Made of Honor - By Marilynn Griffith
I’m turning into a Chia Pet.
Little children are starting to toss dandelions when they see me. The brides of Leverhill, Illinois, have taught the kiddies well. One little darling wants to grow up and be just like me—a big flower girl. She nailed it, especially about the big part, but we’re not going there. Not today, with my formerly fat friend looking like Twiggy-goes-bridal, while I gasp for breath in a dress fit for a train wreck. My only consolation is not having to worry about Tracey aiming a floral missile—known to some as a bouquet—at me later on.
She wouldn’t do me like that, would she? Nah. At least that’s what I tell myself, but then I thought this wedding wouldn’t happen, either. Still, this bride is one of my closest friends and my roommate for the past three years. Tracey Cox—well, Tracey Blackman now—has picked enough baby’s breath out of my teeth to know better.
Just in case though, a pint of Chunky Monkey and a pedicure appointment await me after this reception. Who knows? Tracey just might snap and throw long. Marriage does things to people. One day they’re normal and the next they’re inviting total strangers to wear ugly dresses in their weddings, and then after the ceremony, said brides proceed to cut off all communication with members of the wedding party except for goofy Christmas photos of the newlyweds cradling an ugly dog, signed “from all of us.” And don’t let them actually get pregnant. Have you ever seen an entire album of birth photos? Not cute.
Do I sound bitter?
I’m not. I have friends. And trying to keep up with them, keep my job and stay right with God occupies most of my time. Like now. I need to find Rochelle, my other best friend—yes, I have two—and founder of the Sassy Sistahood e-mail list. If I don’t catch up to her soon, she might make a fool of herself.
Though my girlfriend is a paragon of virtue most days, weddings turn Rochelle into a gelatinous pool of desperation. Remember the birth photo album I mentioned? It’s worse. Okay, so nothing’s worse than that, but it’s bad. Even the sight of me, tangled in tulips after a bouquet toss, is easier on the eyes.
Using my emergency X-ray vision, activated by squinting so hard I almost fused my contacts to my eyeballs, I glimpsed a pink satin horror similar to my own, but a set of three-inch shoulder pads blocked my view. Who would wear a power suit to a wedding—?
My boss. There she was, looking just as angry as when I’d left her at work last night. I ducked before she saw me, recovering from my shock that she’d even shown up. The bride, who left our office to start her own graphic design firm six months ago, insisted on inviting Naomi, her former and my current employer, and Renee, my assistant, who was probably somewhere taking pictures of me for later blackmail. She’d be giggling in my ear for the next month. At least.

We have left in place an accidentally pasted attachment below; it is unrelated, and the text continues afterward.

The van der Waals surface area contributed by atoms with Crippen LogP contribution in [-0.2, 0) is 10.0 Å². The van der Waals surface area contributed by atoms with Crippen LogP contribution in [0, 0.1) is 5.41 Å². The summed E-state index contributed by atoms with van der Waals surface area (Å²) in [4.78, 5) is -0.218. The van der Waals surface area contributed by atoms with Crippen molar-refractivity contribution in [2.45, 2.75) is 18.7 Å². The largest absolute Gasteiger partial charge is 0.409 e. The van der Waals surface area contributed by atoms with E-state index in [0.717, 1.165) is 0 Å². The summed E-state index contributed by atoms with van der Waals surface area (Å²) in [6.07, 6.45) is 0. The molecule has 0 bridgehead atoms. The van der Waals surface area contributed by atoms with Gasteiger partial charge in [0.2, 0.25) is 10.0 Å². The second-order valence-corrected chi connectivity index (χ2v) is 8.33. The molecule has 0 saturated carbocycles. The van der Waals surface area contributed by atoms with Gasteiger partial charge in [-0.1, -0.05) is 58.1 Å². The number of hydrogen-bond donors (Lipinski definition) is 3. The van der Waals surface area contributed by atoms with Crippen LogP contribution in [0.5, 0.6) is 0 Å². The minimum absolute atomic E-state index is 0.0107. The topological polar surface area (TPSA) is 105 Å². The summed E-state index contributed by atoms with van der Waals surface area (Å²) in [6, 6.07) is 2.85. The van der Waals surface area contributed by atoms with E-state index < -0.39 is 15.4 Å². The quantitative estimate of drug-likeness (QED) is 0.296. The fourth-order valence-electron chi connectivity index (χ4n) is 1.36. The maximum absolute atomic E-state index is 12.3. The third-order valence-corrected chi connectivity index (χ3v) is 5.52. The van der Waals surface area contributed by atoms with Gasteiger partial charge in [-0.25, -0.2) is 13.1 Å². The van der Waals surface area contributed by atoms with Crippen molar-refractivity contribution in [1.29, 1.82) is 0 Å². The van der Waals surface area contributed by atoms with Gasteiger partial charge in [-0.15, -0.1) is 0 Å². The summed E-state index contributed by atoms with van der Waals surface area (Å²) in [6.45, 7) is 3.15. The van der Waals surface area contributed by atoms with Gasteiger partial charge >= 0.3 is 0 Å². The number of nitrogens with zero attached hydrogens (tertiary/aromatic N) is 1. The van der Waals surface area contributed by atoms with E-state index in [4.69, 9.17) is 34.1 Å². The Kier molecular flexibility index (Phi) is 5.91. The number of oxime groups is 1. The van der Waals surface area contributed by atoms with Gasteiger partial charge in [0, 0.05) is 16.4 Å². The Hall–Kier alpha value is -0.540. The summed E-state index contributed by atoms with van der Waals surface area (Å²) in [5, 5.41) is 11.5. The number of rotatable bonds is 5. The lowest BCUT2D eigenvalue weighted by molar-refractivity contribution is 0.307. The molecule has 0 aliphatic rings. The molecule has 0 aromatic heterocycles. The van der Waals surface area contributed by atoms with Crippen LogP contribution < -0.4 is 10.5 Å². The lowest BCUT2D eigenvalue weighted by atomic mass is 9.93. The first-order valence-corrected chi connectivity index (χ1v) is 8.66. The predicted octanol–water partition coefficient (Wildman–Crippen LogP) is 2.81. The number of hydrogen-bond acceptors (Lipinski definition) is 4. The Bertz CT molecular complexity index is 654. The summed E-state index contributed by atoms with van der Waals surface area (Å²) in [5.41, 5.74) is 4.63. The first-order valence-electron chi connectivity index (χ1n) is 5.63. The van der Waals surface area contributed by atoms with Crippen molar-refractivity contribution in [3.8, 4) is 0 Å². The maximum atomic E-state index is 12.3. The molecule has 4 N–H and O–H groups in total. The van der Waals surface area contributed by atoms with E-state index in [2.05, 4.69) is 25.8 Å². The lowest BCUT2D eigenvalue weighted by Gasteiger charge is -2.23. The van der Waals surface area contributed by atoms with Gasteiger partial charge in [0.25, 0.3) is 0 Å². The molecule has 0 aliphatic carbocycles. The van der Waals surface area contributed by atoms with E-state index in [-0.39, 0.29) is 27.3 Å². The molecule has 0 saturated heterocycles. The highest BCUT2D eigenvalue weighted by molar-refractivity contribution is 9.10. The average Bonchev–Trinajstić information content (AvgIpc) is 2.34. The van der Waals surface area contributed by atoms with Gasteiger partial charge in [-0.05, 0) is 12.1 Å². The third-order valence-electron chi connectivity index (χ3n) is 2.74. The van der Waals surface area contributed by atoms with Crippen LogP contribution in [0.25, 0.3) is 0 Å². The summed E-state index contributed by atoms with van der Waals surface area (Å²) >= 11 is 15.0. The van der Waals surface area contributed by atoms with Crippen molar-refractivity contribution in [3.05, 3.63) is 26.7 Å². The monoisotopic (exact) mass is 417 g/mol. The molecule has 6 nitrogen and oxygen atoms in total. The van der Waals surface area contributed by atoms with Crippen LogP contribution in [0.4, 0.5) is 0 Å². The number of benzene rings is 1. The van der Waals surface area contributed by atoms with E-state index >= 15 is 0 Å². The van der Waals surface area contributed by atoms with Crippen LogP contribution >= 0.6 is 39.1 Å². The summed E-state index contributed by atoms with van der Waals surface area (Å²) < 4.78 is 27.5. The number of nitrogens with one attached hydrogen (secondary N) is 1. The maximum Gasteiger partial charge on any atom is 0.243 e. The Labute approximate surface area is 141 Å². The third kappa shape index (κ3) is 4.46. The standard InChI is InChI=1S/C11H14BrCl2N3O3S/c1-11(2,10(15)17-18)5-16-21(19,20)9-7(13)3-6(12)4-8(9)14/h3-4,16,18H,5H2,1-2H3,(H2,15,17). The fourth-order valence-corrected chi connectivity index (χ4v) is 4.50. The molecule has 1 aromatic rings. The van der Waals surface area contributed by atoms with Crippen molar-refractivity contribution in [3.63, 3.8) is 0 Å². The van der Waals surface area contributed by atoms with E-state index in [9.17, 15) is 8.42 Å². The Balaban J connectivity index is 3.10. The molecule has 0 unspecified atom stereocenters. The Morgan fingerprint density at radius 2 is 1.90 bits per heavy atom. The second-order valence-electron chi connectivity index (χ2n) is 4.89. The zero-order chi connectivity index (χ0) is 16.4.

My next few weeks of torture aside, I was proud of Naomi for actually leaving the office—I think she secretly lives there. For her to show up at her own funeral would be the height of etiquette. Some people just don’t grasp interaction, you know? And having “interacted” with Naomi daily for the past six years, I could do without her today. Besides, I needed to find Sassy Sistah #1 before she melted down and kissed somebody.
With that thought as fuel, I forced my satin shoes that were dyed to match the gown—the dye was free, I guess Tracey couldn’t resist—across the sprinkle of autumn leaves on the ground. Rochelle tiptoed up beside me, fanning her face, despite the growing chill. Man Mania was in full swing.
“Did you see Ryan’s brother?” she said breathlessly. “From the looks of things, Tracey should have picked him.”
From the reality of things, anyone seemed a better choice. I mentally squashed the nagging doubt about my friend’s hour-old marriage. Thoughts like that were getting me nowhere. It was done. God would have to take it from here. Me worrying myself to an ulcer before I got back to work on Monday was definitely a waste of resources.
I shook my head at Rochelle and considered reaching out and shaking hers. This time she was really in the zone. I spoke right into her ear, hoping it would jar her brain. “I wasn’t really paying attention to the brother